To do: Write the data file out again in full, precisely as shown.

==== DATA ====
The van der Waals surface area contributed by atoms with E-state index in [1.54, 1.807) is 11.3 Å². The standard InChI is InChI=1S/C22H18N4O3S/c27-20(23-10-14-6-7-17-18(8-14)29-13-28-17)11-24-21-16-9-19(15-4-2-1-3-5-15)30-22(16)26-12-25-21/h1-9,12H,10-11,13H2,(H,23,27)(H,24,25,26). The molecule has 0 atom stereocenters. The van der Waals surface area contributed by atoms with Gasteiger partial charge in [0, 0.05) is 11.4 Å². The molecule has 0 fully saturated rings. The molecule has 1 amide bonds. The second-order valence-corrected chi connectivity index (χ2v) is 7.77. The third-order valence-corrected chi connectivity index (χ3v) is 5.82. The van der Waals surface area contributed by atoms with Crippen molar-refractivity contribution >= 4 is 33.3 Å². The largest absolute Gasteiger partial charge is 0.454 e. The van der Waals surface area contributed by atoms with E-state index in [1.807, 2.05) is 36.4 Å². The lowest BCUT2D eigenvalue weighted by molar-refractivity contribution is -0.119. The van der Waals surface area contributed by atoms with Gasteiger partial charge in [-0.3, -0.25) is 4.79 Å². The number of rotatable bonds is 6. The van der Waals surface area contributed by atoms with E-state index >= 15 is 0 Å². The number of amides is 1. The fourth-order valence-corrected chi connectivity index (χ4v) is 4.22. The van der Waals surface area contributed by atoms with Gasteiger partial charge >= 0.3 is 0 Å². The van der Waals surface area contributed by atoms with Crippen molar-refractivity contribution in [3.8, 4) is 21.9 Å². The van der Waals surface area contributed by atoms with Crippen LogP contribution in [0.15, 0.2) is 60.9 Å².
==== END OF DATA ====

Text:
The van der Waals surface area contributed by atoms with E-state index in [1.54, 1.807) is 11.3 Å². The standard InChI is InChI=1S/C22H18N4O3S/c27-20(23-10-14-6-7-17-18(8-14)29-13-28-17)11-24-21-16-9-19(15-4-2-1-3-5-15)30-22(16)26-12-25-21/h1-9,12H,10-11,13H2,(H,23,27)(H,24,25,26). The molecule has 0 atom stereocenters. The van der Waals surface area contributed by atoms with Gasteiger partial charge in [0, 0.05) is 11.4 Å². The molecule has 0 fully saturated rings. The molecule has 1 amide bonds. The second-order valence-corrected chi connectivity index (χ2v) is 7.77. The third-order valence-corrected chi connectivity index (χ3v) is 5.82. The van der Waals surface area contributed by atoms with Crippen molar-refractivity contribution >= 4 is 33.3 Å². The largest absolute Gasteiger partial charge is 0.454 e. The van der Waals surface area contributed by atoms with E-state index in [1.807, 2.05) is 36.4 Å². The lowest BCUT2D eigenvalue weighted by molar-refractivity contribution is -0.119. The van der Waals surface area contributed by atoms with Gasteiger partial charge in [-0.3, -0.25) is 4.79 Å². The number of rotatable bonds is 6. The van der Waals surface area contributed by atoms with E-state index >= 15 is 0 Å². The number of amides is 1. The fourth-order valence-corrected chi connectivity index (χ4v) is 4.22. The van der Waals surface area contributed by atoms with Gasteiger partial charge >= 0.3 is 0 Å². The van der Waals surface area contributed by atoms with Crippen molar-refractivity contribution in [3.8, 4) is 21.9 Å². The van der Waals surface area contributed by atoms with Crippen LogP contribution in [0.15, 0.2) is 60.9 Å².